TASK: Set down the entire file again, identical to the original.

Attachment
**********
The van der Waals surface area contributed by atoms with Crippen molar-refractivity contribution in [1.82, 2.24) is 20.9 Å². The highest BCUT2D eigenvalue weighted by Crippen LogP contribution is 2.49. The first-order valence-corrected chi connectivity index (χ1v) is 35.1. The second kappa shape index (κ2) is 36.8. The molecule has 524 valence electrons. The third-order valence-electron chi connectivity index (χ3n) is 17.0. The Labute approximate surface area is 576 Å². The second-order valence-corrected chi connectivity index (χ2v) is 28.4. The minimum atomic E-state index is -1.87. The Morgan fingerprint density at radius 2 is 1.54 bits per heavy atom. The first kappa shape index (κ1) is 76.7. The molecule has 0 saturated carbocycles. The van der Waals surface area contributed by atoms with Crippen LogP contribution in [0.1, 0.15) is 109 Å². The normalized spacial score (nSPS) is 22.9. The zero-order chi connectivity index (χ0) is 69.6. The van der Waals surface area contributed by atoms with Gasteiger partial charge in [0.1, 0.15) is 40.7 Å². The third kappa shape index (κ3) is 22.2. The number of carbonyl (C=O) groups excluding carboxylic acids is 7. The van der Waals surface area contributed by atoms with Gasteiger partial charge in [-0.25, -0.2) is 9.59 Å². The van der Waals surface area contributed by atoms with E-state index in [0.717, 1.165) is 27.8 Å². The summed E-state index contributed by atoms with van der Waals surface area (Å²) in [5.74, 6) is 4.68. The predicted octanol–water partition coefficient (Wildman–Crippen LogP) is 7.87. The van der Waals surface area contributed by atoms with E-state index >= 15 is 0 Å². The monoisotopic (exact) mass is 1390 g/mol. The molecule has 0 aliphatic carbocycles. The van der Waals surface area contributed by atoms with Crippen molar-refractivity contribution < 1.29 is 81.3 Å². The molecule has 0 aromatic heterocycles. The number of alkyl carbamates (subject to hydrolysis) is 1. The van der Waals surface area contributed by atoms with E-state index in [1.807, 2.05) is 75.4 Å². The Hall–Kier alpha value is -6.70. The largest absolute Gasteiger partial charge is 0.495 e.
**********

The van der Waals surface area contributed by atoms with Crippen molar-refractivity contribution in [1.82, 2.24) is 20.9 Å². The highest BCUT2D eigenvalue weighted by Crippen LogP contribution is 2.49. The first-order valence-corrected chi connectivity index (χ1v) is 35.1. The second kappa shape index (κ2) is 36.8. The molecule has 524 valence electrons. The third-order valence-electron chi connectivity index (χ3n) is 17.0. The Labute approximate surface area is 576 Å². The second-order valence-corrected chi connectivity index (χ2v) is 28.4. The minimum atomic E-state index is -1.87. The Morgan fingerprint density at radius 2 is 1.54 bits per heavy atom. The first kappa shape index (κ1) is 76.7. The molecule has 0 saturated carbocycles. The van der Waals surface area contributed by atoms with Crippen LogP contribution in [0.1, 0.15) is 109 Å². The normalized spacial score (nSPS) is 22.9. The zero-order chi connectivity index (χ0) is 69.6. The van der Waals surface area contributed by atoms with Gasteiger partial charge in [0.1, 0.15) is 40.7 Å². The third kappa shape index (κ3) is 22.2. The number of carbonyl (C=O) groups excluding carboxylic acids is 7. The van der Waals surface area contributed by atoms with Gasteiger partial charge in [-0.25, -0.2) is 9.59 Å². The van der Waals surface area contributed by atoms with E-state index in [0.717, 1.165) is 27.8 Å². The summed E-state index contributed by atoms with van der Waals surface area (Å²) in [5.74, 6) is 4.68. The predicted octanol–water partition coefficient (Wildman–Crippen LogP) is 7.87. The van der Waals surface area contributed by atoms with E-state index >= 15 is 0 Å². The monoisotopic (exact) mass is 1390 g/mol. The molecule has 0 aliphatic carbocycles. The van der Waals surface area contributed by atoms with Crippen molar-refractivity contribution < 1.29 is 81.3 Å². The molecule has 0 aromatic heterocycles. The number of alkyl carbamates (subject to hydrolysis) is 1. The van der Waals surface area contributed by atoms with E-state index in [1.807, 2.05) is 75.4 Å². The Hall–Kier alpha value is -6.70. The largest absolute Gasteiger partial charge is 0.495 e.